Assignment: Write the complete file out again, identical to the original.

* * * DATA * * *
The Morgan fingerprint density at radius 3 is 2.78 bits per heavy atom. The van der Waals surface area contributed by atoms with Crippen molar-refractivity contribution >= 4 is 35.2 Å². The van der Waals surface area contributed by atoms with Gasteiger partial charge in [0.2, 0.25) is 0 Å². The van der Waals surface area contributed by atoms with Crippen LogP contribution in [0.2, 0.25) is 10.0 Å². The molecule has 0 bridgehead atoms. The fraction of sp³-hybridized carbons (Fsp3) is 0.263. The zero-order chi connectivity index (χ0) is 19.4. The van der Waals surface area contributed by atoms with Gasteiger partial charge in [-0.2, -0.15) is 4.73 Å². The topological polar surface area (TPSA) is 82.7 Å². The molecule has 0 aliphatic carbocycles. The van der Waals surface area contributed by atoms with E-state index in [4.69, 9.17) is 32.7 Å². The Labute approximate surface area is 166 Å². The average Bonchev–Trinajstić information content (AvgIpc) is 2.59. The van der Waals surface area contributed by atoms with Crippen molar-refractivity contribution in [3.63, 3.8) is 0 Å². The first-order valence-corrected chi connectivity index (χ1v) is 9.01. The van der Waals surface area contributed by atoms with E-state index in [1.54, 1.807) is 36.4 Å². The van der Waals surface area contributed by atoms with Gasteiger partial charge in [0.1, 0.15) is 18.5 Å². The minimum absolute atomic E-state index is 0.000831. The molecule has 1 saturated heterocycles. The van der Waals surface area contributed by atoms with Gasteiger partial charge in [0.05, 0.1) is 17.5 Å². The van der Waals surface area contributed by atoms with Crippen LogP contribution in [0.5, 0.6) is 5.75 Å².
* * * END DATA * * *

The Morgan fingerprint density at radius 3 is 2.78 bits per heavy atom. The van der Waals surface area contributed by atoms with Crippen molar-refractivity contribution >= 4 is 35.2 Å². The van der Waals surface area contributed by atoms with Gasteiger partial charge in [0.2, 0.25) is 0 Å². The van der Waals surface area contributed by atoms with Crippen LogP contribution in [0.2, 0.25) is 10.0 Å². The molecule has 0 bridgehead atoms. The fraction of sp³-hybridized carbons (Fsp3) is 0.263. The zero-order chi connectivity index (χ0) is 19.4. The van der Waals surface area contributed by atoms with Gasteiger partial charge in [-0.2, -0.15) is 4.73 Å². The topological polar surface area (TPSA) is 82.7 Å². The molecule has 0 aliphatic carbocycles. The van der Waals surface area contributed by atoms with E-state index in [4.69, 9.17) is 32.7 Å². The Labute approximate surface area is 166 Å². The average Bonchev–Trinajstić information content (AvgIpc) is 2.59. The van der Waals surface area contributed by atoms with Crippen molar-refractivity contribution in [3.63, 3.8) is 0 Å². The first-order valence-corrected chi connectivity index (χ1v) is 9.01. The van der Waals surface area contributed by atoms with E-state index in [1.54, 1.807) is 36.4 Å². The van der Waals surface area contributed by atoms with Gasteiger partial charge in [0.1, 0.15) is 18.5 Å². The minimum absolute atomic E-state index is 0.000831. The molecule has 1 saturated heterocycles. The van der Waals surface area contributed by atoms with Gasteiger partial charge in [0.05, 0.1) is 17.5 Å². The van der Waals surface area contributed by atoms with Crippen LogP contribution in [0.5, 0.6) is 5.75 Å².